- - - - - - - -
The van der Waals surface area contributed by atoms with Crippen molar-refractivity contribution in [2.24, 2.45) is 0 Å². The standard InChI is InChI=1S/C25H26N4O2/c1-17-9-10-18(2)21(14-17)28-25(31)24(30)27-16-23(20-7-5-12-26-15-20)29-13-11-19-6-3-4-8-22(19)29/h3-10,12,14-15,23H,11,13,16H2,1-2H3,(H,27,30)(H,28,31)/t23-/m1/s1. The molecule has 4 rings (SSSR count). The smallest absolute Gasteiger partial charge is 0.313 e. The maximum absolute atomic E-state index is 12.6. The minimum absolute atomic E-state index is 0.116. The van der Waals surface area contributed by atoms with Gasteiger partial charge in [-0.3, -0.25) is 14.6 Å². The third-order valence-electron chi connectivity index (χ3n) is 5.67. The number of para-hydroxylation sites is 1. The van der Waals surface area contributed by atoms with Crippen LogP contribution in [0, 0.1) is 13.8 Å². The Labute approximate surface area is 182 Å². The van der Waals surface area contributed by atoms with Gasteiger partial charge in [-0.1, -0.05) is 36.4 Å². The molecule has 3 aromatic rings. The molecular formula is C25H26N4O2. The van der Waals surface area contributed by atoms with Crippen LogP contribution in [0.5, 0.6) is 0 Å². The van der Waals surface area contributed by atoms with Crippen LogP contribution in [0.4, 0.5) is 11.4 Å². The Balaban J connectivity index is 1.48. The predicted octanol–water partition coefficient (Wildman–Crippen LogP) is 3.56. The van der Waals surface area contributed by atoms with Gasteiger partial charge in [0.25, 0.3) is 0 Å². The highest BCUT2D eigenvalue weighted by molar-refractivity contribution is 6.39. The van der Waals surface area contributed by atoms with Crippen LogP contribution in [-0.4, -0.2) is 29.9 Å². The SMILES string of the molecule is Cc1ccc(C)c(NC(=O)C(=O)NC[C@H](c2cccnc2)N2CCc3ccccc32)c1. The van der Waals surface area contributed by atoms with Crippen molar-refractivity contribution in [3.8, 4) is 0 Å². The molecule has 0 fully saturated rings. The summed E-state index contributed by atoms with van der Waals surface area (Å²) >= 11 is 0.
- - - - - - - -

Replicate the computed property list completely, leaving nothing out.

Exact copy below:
The van der Waals surface area contributed by atoms with Crippen molar-refractivity contribution in [2.24, 2.45) is 0 Å². The standard InChI is InChI=1S/C25H26N4O2/c1-17-9-10-18(2)21(14-17)28-25(31)24(30)27-16-23(20-7-5-12-26-15-20)29-13-11-19-6-3-4-8-22(19)29/h3-10,12,14-15,23H,11,13,16H2,1-2H3,(H,27,30)(H,28,31)/t23-/m1/s1. The molecule has 4 rings (SSSR count). The smallest absolute Gasteiger partial charge is 0.313 e. The maximum absolute atomic E-state index is 12.6. The minimum absolute atomic E-state index is 0.116. The van der Waals surface area contributed by atoms with Gasteiger partial charge in [-0.3, -0.25) is 14.6 Å². The third-order valence-electron chi connectivity index (χ3n) is 5.67. The number of para-hydroxylation sites is 1. The van der Waals surface area contributed by atoms with Crippen LogP contribution in [0, 0.1) is 13.8 Å². The Labute approximate surface area is 182 Å². The van der Waals surface area contributed by atoms with Gasteiger partial charge in [-0.1, -0.05) is 36.4 Å². The molecule has 3 aromatic rings. The molecular formula is C25H26N4O2. The van der Waals surface area contributed by atoms with Crippen LogP contribution in [0.5, 0.6) is 0 Å². The van der Waals surface area contributed by atoms with Crippen LogP contribution in [0.4, 0.5) is 11.4 Å². The Balaban J connectivity index is 1.48. The predicted octanol–water partition coefficient (Wildman–Crippen LogP) is 3.56. The van der Waals surface area contributed by atoms with Gasteiger partial charge in [0.25, 0.3) is 0 Å². The highest BCUT2D eigenvalue weighted by molar-refractivity contribution is 6.39. The van der Waals surface area contributed by atoms with Crippen LogP contribution in [-0.4, -0.2) is 29.9 Å². The SMILES string of the molecule is Cc1ccc(C)c(NC(=O)C(=O)NC[C@H](c2cccnc2)N2CCc3ccccc32)c1. The van der Waals surface area contributed by atoms with Crippen molar-refractivity contribution in [3.8, 4) is 0 Å². The molecule has 0 fully saturated rings. The summed E-state index contributed by atoms with van der Waals surface area (Å²) >= 11 is 0.